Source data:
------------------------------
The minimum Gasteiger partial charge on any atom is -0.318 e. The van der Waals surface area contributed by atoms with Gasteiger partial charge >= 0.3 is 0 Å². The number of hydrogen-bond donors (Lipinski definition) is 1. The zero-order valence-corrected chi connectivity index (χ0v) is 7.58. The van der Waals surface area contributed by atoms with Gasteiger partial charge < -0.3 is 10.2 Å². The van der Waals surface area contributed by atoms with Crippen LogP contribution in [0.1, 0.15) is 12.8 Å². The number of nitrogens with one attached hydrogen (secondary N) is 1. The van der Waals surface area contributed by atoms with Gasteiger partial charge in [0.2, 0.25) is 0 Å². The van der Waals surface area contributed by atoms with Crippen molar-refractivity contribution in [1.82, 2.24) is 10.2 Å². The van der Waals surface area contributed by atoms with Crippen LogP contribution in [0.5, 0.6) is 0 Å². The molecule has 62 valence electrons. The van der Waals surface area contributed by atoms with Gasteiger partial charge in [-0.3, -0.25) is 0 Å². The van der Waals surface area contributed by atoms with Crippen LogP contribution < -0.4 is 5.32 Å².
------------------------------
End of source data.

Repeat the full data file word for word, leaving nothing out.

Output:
The minimum Gasteiger partial charge on any atom is -0.318 e. The van der Waals surface area contributed by atoms with Gasteiger partial charge >= 0.3 is 0 Å². The number of hydrogen-bond donors (Lipinski definition) is 1. The zero-order valence-corrected chi connectivity index (χ0v) is 7.58. The van der Waals surface area contributed by atoms with Gasteiger partial charge < -0.3 is 10.2 Å². The van der Waals surface area contributed by atoms with Crippen LogP contribution in [0.1, 0.15) is 12.8 Å². The number of nitrogens with one attached hydrogen (secondary N) is 1. The van der Waals surface area contributed by atoms with Gasteiger partial charge in [0.2, 0.25) is 0 Å². The van der Waals surface area contributed by atoms with Crippen molar-refractivity contribution in [1.82, 2.24) is 10.2 Å². The van der Waals surface area contributed by atoms with Crippen LogP contribution in [0.5, 0.6) is 0 Å². The molecule has 62 valence electrons. The van der Waals surface area contributed by atoms with Gasteiger partial charge in [-0.3, -0.25) is 0 Å². The van der Waals surface area contributed by atoms with Crippen LogP contribution < -0.4 is 5.32 Å².